Modelling the effect of partial resistance on epidemics of downy mildew of grapevine

Federica Bove, Serge Savary, Laetitia Willocquet, Vittorio Rossi

Research output: Contribution to journalArticle


The cultivation of grape varieties with partial resistance to disease may become an important component for disease management in the future. The impact of partial resistance on downy mildew epidemics according to its components have not been explored so far. This work aims to model, understand, and quantitatively analyse the effect of partial resistance against dual disease epidemics (foliage and clusters) caused by Plasmopara viticola, and rank the efficiency of different resistance components in disease suppression. We use an epidemiological simulation model to integrate the effect of four components of partial resistance, expressed as relative resistance parameters, i.e. infection efficiency (RRIE), latency period (RRLP), sporulation (RRSP), and infectious period (RRIP). Both the individual and combined effect of these components of resistance on downy mildew epidemics are evaluated through a sensitivity analysis. A comparison of simulation runs in different scenarios of disease conduciveness using experimental measurements of components of partial resistance for 16 different grapevine varieties is also performed. Increasing values of RR parameters led to a suppression of disease progress on foliage. The strongest reduction of epidemics on foliage is generated by increases in RRIE, followed by RRSP, RRIP, and last by RRLP. The effect of partial resistance on epidemics is more conspicuous in a scenario of limited disease conduciveness. The strongest suppressive effect of simulated epidemics on clusters is associated with RRIE, and the lowest effect with RRLP, with similar effects of increasing values of RRIP and RRSP. The use of experimentally measured relative resistance parameters to run simulated epidemics shows a reduction of the area under the disease progress curve from 4 × 105 (on a susceptible reference grapevine variety) to 4 × 102 (on cv. Bronner), i.e. a reduction of disease by 1000. The simulation of the varietal effect in intermediate and less favourable scenarios of disease conduciveness strongly suppresses the epidemic on foliage and limits disease on clusters to very low levels. Deploying partial host plant resistance in environments that are not strongly conducive to downy mildew epidemics could represent an effective use of partial resistance.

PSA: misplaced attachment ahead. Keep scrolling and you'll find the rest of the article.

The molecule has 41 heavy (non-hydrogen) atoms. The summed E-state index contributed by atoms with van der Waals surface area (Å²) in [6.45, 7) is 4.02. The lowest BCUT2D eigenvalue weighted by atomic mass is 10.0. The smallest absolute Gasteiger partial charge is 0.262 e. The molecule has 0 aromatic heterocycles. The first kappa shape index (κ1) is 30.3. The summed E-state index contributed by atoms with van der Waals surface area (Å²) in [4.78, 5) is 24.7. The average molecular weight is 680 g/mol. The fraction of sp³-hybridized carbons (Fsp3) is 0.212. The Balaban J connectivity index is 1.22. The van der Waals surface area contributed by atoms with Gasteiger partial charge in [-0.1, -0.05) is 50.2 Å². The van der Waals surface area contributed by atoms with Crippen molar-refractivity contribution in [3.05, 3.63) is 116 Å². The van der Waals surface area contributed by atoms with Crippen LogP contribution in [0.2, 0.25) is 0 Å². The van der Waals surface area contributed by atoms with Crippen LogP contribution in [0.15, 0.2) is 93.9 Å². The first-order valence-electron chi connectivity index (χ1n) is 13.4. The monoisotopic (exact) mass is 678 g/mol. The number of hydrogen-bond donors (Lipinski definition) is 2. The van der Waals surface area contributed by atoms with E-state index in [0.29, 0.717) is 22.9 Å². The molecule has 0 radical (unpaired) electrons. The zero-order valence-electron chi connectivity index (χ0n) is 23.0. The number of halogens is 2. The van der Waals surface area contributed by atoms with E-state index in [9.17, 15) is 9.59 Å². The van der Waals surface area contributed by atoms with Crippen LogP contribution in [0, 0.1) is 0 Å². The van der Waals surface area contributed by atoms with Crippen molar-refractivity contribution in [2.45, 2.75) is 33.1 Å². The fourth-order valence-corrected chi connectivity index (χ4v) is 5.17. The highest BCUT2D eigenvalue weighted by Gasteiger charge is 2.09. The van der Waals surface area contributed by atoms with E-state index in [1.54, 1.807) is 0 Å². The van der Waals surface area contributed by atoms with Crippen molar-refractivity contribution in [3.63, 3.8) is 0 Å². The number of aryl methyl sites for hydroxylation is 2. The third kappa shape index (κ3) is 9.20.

Original languageEnglish
Pages (from-to)N/A-N/A
Number of pages18
JournalEuropean Journal of Plant Pathology
Publication statusPublished - 2021


  • Components of resistance
  • Host plant resistance
  • Partial resistance
  • Phenotyping
  • Simulation modelling


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